July 24, 2015
Grandparents’ Rights – How to Preserve Your Rights as a Grandparent
The bond between a grandchild and grandparent is special. Grandparents can play a powerful role in the life of a child and the relationship that develops between grandparents and grandchildren and can last a lifetime. These relationships are very important and should be encouraged and preserved so long as they are healthy and beneficial to the child.
In Texas, parents generally have the right to decide who can visit and spend time with their children. In most instances, parents and grandparents are able to work together and agree upon when and where grandparent visits can take place. However, life does not always go smoothly. Situations can arise, such as a conflict between the parents and a grandparent, or a parental separation, divorce or death, which can threaten a grandparent’s right to see his or her grandchildren. When unfortunate events like these occur, it is important for individuals to know how they can best protect their rights as a grandparent.
In Texas, grandparents do not have any automatic rights to visit their grandchildren. If the parents refuse to allow visits or contact with a grandparent, the grandparent will have to file a legal petition seeking a court order for visitation. Under Section 153.433 of the Texas Family Code, a court can order visitation privileges to a grandparent where the visitation is in the best interest of the child and the following circumstances exist:
- At least one parent (biological or adoptive) of the child has not had his or her parental rights terminated;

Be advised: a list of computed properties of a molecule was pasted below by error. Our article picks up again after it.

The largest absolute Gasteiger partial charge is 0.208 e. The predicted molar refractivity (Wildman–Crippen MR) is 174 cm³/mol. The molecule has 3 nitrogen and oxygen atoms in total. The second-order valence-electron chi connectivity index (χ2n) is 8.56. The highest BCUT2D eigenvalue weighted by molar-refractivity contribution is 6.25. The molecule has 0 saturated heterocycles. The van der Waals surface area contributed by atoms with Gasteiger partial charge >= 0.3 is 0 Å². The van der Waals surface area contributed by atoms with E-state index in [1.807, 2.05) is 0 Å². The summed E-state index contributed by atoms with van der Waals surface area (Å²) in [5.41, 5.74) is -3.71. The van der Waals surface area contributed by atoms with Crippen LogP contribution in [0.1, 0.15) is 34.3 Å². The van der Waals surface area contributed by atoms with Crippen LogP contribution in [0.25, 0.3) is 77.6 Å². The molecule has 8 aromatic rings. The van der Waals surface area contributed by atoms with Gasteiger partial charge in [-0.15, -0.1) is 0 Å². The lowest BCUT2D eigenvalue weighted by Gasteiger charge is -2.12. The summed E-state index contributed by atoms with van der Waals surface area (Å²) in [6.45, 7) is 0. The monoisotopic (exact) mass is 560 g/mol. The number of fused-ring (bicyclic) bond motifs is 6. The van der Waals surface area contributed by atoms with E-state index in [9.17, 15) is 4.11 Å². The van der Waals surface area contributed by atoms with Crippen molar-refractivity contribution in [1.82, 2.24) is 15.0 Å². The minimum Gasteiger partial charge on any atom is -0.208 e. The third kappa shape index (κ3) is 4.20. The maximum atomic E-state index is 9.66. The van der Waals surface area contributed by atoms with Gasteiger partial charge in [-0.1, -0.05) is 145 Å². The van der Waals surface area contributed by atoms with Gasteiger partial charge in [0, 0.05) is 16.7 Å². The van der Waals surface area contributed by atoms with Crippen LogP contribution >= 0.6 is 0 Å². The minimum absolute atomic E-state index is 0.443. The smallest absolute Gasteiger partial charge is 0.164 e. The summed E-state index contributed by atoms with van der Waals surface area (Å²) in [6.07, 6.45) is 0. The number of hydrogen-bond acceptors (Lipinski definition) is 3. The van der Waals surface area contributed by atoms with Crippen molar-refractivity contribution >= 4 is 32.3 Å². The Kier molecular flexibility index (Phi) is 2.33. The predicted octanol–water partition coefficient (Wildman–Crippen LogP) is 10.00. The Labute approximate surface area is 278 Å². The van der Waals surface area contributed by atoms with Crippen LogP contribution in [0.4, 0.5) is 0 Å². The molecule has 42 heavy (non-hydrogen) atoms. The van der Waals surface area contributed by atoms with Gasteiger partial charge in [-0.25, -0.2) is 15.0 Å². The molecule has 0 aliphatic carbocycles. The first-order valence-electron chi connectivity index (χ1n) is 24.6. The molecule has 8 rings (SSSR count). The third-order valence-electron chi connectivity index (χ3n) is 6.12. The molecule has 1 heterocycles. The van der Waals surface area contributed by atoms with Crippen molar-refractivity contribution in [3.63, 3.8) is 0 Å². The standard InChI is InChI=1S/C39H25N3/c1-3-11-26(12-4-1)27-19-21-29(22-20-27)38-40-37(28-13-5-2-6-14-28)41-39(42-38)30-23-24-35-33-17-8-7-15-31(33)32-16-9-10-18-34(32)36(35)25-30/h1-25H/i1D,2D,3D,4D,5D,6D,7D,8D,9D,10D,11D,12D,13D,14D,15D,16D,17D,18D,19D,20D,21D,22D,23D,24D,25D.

- The grandparent can prove that the grandchild’s physical health or emotional well-being will be considerably harmed if the grandparent is denied visitation; and
- The grandparent is the parent of a parent of the grandchild and that parent has been incarcerated, found incompetent by a court, died or does not have actual or court-ordered custody or access rights to the child.
It is important to be aware that the court’s primary consideration will always be what is in the best interests of the child when making a determination. Also, if the grandchild has been adopted by a person outside of the family, other than the child’s stepparent, the grandparent will not be permitted to file for visitation rights.
Unfortunately, there are times when the safety, health or well-being of a child is put at risk by living with his or her parent(s). In these situations, a grandparent may need to seek custody in order to protect his or her grandchild. If the grandparent believes that a child may be harmed and custody is in the best interest of his or her grandchild, the grandparent may file a custody suit.
In Texas, gaining custody of a grandchild can be a difficult legal battle. A strong “parental presumption” exists that it is best for a child to live with his or her parents and they generally have the right to raise their children as they see fit. The state will only intervene in extreme circumstances, such as where the physical or emotional welfare of the child is at stake.
If you have been denied the right to visit with your grandchildren or are considering seeking custody of a grandchild, you should discuss your situation with a Texas family lawyer. An attorney skilled in handling family law matters can help guide you through the complex laws governing grandparent custody and visitation rights in Texas.